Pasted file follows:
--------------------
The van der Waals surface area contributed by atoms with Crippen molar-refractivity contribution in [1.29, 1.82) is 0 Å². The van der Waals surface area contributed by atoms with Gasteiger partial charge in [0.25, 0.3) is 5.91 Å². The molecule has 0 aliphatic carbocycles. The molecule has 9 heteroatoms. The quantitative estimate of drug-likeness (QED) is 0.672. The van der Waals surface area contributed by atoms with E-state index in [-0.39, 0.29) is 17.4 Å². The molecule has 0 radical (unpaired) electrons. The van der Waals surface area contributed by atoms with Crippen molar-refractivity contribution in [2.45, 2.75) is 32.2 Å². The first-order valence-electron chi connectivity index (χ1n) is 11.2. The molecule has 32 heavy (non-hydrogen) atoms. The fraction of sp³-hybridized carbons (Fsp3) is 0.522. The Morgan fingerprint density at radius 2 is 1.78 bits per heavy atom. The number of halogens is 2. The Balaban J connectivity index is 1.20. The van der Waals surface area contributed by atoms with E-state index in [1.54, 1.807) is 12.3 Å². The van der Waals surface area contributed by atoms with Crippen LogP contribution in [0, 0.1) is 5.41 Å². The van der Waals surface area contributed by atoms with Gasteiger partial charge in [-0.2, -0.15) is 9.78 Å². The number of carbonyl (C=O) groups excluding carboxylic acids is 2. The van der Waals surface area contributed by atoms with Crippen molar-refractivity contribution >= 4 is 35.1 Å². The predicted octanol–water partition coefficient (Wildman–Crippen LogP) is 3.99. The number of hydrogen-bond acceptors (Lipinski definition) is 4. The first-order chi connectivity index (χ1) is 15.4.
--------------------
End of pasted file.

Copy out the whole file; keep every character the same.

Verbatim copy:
The van der Waals surface area contributed by atoms with Crippen molar-refractivity contribution in [1.29, 1.82) is 0 Å². The van der Waals surface area contributed by atoms with Gasteiger partial charge in [0.25, 0.3) is 5.91 Å². The molecule has 0 aliphatic carbocycles. The molecule has 9 heteroatoms. The quantitative estimate of drug-likeness (QED) is 0.672. The van der Waals surface area contributed by atoms with E-state index in [-0.39, 0.29) is 17.4 Å². The molecule has 0 radical (unpaired) electrons. The van der Waals surface area contributed by atoms with Crippen molar-refractivity contribution in [2.45, 2.75) is 32.2 Å². The first-order valence-electron chi connectivity index (χ1n) is 11.2. The molecule has 32 heavy (non-hydrogen) atoms. The fraction of sp³-hybridized carbons (Fsp3) is 0.522. The Morgan fingerprint density at radius 2 is 1.78 bits per heavy atom. The number of halogens is 2. The Balaban J connectivity index is 1.20. The van der Waals surface area contributed by atoms with E-state index in [1.54, 1.807) is 12.3 Å². The van der Waals surface area contributed by atoms with Crippen LogP contribution in [0, 0.1) is 5.41 Å². The van der Waals surface area contributed by atoms with Gasteiger partial charge in [-0.2, -0.15) is 9.78 Å². The number of carbonyl (C=O) groups excluding carboxylic acids is 2. The van der Waals surface area contributed by atoms with Crippen molar-refractivity contribution >= 4 is 35.1 Å². The predicted octanol–water partition coefficient (Wildman–Crippen LogP) is 3.99. The number of hydrogen-bond acceptors (Lipinski definition) is 4. The first-order chi connectivity index (χ1) is 15.4.